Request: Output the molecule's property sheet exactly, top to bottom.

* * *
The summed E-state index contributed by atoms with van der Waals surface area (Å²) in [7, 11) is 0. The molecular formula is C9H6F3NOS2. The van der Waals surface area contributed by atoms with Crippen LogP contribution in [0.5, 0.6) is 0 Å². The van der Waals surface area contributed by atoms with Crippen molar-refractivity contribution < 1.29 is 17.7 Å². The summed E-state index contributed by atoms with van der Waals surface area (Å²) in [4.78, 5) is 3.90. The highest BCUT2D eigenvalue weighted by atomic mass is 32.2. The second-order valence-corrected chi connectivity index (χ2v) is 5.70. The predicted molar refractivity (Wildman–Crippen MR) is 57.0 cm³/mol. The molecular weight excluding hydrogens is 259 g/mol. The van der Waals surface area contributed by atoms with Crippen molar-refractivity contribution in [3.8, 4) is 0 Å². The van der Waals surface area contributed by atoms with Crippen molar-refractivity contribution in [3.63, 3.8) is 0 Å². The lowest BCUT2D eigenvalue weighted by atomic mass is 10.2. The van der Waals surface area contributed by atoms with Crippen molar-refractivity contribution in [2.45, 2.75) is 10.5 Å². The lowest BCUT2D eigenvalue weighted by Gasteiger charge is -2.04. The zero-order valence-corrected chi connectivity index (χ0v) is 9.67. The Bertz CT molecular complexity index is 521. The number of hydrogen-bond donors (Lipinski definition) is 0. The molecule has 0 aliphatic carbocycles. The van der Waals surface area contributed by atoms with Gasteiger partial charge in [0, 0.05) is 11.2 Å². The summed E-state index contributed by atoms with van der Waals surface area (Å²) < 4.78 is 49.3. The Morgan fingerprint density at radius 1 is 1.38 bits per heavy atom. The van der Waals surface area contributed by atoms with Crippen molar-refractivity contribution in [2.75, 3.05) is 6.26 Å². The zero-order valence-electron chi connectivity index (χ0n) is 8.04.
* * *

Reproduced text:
The summed E-state index contributed by atoms with van der Waals surface area (Å²) in [7, 11) is 0. The molecular formula is C9H6F3NOS2. The van der Waals surface area contributed by atoms with Crippen LogP contribution in [0.5, 0.6) is 0 Å². The van der Waals surface area contributed by atoms with Crippen molar-refractivity contribution < 1.29 is 17.7 Å². The summed E-state index contributed by atoms with van der Waals surface area (Å²) in [4.78, 5) is 3.90. The highest BCUT2D eigenvalue weighted by atomic mass is 32.2. The second-order valence-corrected chi connectivity index (χ2v) is 5.70. The predicted molar refractivity (Wildman–Crippen MR) is 57.0 cm³/mol. The molecular weight excluding hydrogens is 259 g/mol. The van der Waals surface area contributed by atoms with Crippen molar-refractivity contribution in [3.8, 4) is 0 Å². The van der Waals surface area contributed by atoms with Crippen molar-refractivity contribution in [3.63, 3.8) is 0 Å². The lowest BCUT2D eigenvalue weighted by atomic mass is 10.2. The van der Waals surface area contributed by atoms with Crippen molar-refractivity contribution in [2.45, 2.75) is 10.5 Å². The lowest BCUT2D eigenvalue weighted by Gasteiger charge is -2.04. The zero-order valence-corrected chi connectivity index (χ0v) is 9.67. The Bertz CT molecular complexity index is 521. The number of hydrogen-bond donors (Lipinski definition) is 0. The molecule has 0 aliphatic carbocycles. The van der Waals surface area contributed by atoms with Gasteiger partial charge in [0, 0.05) is 11.2 Å². The summed E-state index contributed by atoms with van der Waals surface area (Å²) < 4.78 is 49.3. The Morgan fingerprint density at radius 1 is 1.38 bits per heavy atom. The van der Waals surface area contributed by atoms with Crippen molar-refractivity contribution in [2.75, 3.05) is 6.26 Å². The zero-order valence-electron chi connectivity index (χ0n) is 8.04.